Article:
Perhaps having longer tours is not the disadvantage it's made out to be. After all, it gives the players longer to acclimatise!

Whatever the reality though, as long as the players believe they're at a disadvantage, they probably are! This is where the intangible mental aspects of team performance come into play, which is one of the things that makes following the Tri Nations (or any other rugby competition for that matter) so interesting!

Sunday, 21 June 2009

Tri Nations 2009 Fixtures

The 2009 Tri Nations rugby tournament kicks off in Auckland, New Zealand on 18th July, and finishes on 19th September in Wellington, New Zealand. The full fixture list is as follows:
18th JulyNZ vs AusAuckland
25th JulySA vs NZBloemfontein
1st AugustSA vs NZDurban
8th AugustSA vs AusCape Town
22nd AugustAus vs NZSydney
29th AugustAus vs SAPerth
5th SeptemberAus vs SABrisbane
12th SeptemberNZ vs SAHamilton
19th SeptemberNZ vs AusWellington

Tri Nations Rugby

The Tri Nations is an annual rugby union tournament played between the southern hemisphere heavyweights of the South African Springboks, Australian Wallabies and New Zealand All Blacks. Given that these three teams have dominated the world rankings since the official ranking system was introduced in 2003 (and prior to that, unofficially), the tri nations rugby tournament may well qualify as the toughest international rugby competition in the world!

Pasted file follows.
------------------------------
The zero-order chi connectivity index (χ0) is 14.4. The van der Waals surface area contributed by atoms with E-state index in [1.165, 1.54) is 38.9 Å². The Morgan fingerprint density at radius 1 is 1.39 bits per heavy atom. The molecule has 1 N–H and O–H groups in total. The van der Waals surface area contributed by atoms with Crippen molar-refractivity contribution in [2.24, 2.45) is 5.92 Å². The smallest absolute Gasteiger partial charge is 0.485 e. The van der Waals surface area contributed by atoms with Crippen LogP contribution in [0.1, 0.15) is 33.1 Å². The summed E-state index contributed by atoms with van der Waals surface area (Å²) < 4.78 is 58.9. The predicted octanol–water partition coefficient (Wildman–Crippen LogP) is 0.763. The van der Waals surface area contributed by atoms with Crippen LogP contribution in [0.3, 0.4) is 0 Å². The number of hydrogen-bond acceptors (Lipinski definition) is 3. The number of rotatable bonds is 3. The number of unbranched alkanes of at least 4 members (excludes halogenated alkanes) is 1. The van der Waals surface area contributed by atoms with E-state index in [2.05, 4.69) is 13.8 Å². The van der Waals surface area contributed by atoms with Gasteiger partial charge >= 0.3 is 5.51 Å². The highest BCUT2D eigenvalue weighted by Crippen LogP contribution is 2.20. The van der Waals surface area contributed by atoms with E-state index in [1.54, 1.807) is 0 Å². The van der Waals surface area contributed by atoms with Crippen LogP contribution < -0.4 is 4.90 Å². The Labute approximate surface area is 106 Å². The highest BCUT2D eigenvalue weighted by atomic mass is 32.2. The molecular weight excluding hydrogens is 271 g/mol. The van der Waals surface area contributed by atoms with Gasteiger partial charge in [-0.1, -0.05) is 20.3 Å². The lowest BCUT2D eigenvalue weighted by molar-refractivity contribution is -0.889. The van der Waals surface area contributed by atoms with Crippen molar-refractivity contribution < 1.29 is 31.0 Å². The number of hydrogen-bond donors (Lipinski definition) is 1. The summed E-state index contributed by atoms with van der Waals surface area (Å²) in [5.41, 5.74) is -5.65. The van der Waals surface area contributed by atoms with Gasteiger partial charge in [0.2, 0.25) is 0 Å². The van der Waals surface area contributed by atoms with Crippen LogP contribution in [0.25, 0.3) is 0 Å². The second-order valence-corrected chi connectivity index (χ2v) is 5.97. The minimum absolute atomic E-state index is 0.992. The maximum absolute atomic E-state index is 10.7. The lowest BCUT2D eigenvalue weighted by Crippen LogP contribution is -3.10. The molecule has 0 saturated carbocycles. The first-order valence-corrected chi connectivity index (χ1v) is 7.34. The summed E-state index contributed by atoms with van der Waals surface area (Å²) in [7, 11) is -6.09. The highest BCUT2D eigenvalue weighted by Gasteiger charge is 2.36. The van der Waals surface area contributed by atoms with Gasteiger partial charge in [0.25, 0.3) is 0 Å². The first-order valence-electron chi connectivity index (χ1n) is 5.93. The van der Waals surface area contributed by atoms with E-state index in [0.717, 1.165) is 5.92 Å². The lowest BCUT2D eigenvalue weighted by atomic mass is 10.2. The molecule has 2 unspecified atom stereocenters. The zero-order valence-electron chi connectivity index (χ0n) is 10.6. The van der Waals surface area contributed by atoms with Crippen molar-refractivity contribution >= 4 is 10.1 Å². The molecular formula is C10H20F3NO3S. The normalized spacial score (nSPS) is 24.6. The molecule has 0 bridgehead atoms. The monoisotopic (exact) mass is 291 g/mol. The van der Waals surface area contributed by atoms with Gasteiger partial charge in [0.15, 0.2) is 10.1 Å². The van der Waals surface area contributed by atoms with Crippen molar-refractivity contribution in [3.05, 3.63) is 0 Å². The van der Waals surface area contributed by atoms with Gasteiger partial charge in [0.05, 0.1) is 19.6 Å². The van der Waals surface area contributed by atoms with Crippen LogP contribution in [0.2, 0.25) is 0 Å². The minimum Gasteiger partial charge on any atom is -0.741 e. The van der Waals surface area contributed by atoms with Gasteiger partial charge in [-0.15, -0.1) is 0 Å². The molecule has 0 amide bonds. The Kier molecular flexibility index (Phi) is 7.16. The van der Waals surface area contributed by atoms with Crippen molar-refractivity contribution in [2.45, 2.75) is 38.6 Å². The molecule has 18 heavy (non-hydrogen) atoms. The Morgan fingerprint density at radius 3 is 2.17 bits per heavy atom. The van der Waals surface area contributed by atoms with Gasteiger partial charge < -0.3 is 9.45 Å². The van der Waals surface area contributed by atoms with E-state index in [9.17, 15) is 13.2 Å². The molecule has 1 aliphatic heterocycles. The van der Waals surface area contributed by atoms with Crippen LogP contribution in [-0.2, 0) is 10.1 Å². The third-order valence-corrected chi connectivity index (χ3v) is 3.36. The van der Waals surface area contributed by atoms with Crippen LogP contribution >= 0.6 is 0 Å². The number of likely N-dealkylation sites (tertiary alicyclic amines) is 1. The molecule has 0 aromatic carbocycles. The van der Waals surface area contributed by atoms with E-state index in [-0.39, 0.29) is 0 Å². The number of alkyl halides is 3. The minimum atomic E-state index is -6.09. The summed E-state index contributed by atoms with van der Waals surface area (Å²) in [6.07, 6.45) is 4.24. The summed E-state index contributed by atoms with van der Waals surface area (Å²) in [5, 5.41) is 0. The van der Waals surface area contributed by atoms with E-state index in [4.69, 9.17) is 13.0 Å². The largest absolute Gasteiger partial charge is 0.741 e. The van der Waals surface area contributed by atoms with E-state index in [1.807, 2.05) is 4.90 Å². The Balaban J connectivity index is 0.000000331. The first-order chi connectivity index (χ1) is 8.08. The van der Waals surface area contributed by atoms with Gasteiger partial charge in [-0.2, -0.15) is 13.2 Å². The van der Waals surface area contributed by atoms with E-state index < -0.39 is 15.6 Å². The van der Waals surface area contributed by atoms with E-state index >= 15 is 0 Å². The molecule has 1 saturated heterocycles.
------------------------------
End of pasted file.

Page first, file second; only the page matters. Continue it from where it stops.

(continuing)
Tri Nations Rugby: competition format

The Tri Nations competition, which was launched in 1996, is played in a round-robin format, with each team playing the others on a home and away basis during the southern hemisphere season. Originally each team played each of the others twice, but in 2006 this was expanded to three times (with the exception of 2007 in which the competition reverted to a four-match format to allow teams more preparation time for the world cup).

There has been much speculation in recent years about the possible inclusion of the Argentina Pumas or even a Pacific Island team in an expanded southern hemisphere competition, which supporters feel will re-invigorate the tournament; however to date there is still no clear indication of anything of this nature taking place.

Tri Nations scoring system

The Tri Nations scoring system is the same as most other tournaments these days: teams are awarded four points on the table for a win, two for a draw, and none for a loss. In addition, teams are awarded bonus points for scoring four or more tries in a match, and for losing by seven points or less. From this, it is obvious that consistency is very important, as long as it's not consistently losing!

Tri Nations past winners

The Tri Nations rugby tournament has been dominated by the New Zealand All Blacks since its inception - they have won it nine times, while South Africa and Australia have each won it twice (South Africa in 1998 and 2004 and Australia in 2000 and 2001).

Tri Nations 2009

The 2009 Tri Nations kicks off on 18 July, with New Zealand hosting the Wallabies in Auckland. Both the Wallabies and Springboks will be desperate to try and dislodge the All Blacks as reigning champions. Can they do it? Follow all the action on the unofficial Tri Nations Rugby blog!